Truck drivers have always faced an element of danger when they’re at work. Decades ago, the excess of narrow two-lane roads, little to no snow removal, and a lack of communication between drivers and employees caused several accidents. Nowadays, the U.S. has one of the most impressive interstate highway systems, yet truck driving is considered one of the deadliest jobs, according to Time Magazine.
Why do truck drivers face so many risks if there are several industry advancements? Find out in today’s blog.
The Dangers of Truck Driving
Many people think truck driving is hazardous because of the road conditions workers face. The highest number of truck driver fatalities occur in the summer in every part of the country. Summer is when the highest number of people travel, making highways busier. Typically, truck driver accidents pertain to traffic, not weather conditions.
Continue reading to learn more about the top three factors that make this job risky.
1. Crowded Roads in the Summer
As mentioned above, the traffic in the highways during the summer claims more lives and results in more injuries than road conditions during winter storms. Slow trucks and sluggish RVs on congested highways can frustrate other drivers, and sometimes it leads to collisions. Remember, the heavier the traffic, the higher the number of crashes, injuries, and fatalities.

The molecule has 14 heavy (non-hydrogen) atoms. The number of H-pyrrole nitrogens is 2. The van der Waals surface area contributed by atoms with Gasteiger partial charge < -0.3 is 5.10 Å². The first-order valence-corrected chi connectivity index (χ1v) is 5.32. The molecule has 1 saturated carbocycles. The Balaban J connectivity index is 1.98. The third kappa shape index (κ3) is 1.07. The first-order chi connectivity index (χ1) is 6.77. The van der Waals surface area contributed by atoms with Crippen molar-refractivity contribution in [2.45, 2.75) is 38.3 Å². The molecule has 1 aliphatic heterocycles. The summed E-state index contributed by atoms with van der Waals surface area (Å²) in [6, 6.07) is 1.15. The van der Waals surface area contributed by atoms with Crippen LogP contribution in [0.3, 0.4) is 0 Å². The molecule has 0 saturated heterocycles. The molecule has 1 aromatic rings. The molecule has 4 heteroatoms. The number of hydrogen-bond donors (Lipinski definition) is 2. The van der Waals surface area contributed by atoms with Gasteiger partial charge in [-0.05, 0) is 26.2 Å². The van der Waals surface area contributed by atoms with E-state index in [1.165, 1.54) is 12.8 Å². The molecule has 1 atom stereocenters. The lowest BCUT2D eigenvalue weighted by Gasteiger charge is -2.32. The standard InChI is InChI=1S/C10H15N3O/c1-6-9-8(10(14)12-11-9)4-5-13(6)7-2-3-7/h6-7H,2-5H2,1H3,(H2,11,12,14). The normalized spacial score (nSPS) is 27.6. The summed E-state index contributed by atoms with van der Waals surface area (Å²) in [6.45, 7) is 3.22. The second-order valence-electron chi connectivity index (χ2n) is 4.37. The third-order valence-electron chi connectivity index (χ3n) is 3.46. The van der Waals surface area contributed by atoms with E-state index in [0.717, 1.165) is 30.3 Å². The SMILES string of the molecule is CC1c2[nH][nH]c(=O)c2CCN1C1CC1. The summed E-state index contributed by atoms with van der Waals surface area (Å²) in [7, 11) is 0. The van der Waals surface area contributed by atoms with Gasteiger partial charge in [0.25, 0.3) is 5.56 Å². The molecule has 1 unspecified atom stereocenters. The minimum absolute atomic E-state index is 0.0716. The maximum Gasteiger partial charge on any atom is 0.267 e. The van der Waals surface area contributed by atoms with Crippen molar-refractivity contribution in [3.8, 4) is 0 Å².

Furthermore, trucks aren’t as nimble or maneuverable as cars and minivans. Sadly, a combination of traffic, aggression, and distracted driving due to phone usage are causing wrecks at an alarming rate.
2. Truck Driver Fatigue
Unfortunately, truck drivers no longer have the luxury of waiting out rush hour traffic by grabbing a meal, taking a nap, or going for a walk. Instead, they have to ride out traffic like everyone else to maximize their eleven hours of allowable driving time within the government-mandated 14-hour window.
Moreover, they must take a mandatory 30-minute break within eight hours of clocking in. Because these workers must follow the Electronic Logging Device (ELD) Law, their trucks are ELD-synchronized, meaning that their engines automatically record driving time.
For drivers who work overtime, this means they have to take a break before they reach the six-hour mark; otherwise, they will need to take a second 30-minute break before the 14-hour clock runs out. A trucker’s rest is based on when their truck’s logging device tells them to take a break.
3. Truck Parking Issues
Parking issues can also result in driver fatigue. Consider this: when one must park in an abandoned lot or a makeshift resting place for ten hours, that person might struggle to fall asleep. Additionally, some truck drivers don’t feel comfortable sleeping in random locations because of potential risks, such as robbery.
Flickinger Sutterfield & Boulton is Here for You
Truck accidents are never easy to deal with, especially if they occur while you’re on the job. You may be entitled to compensation if you’re a trucker who was recently involved in an accident due to another driver’s negligence. One of the experienced auto accident attorneys at Flickinger Sutterfield & Boulton can help you receive the damages you deserve.
Our team has spent over 25 years assisting Utah citizens after motor vehicle accidents. We have offices throughout Utah County, as well as West Jordan. Schedule your free case evaluation today.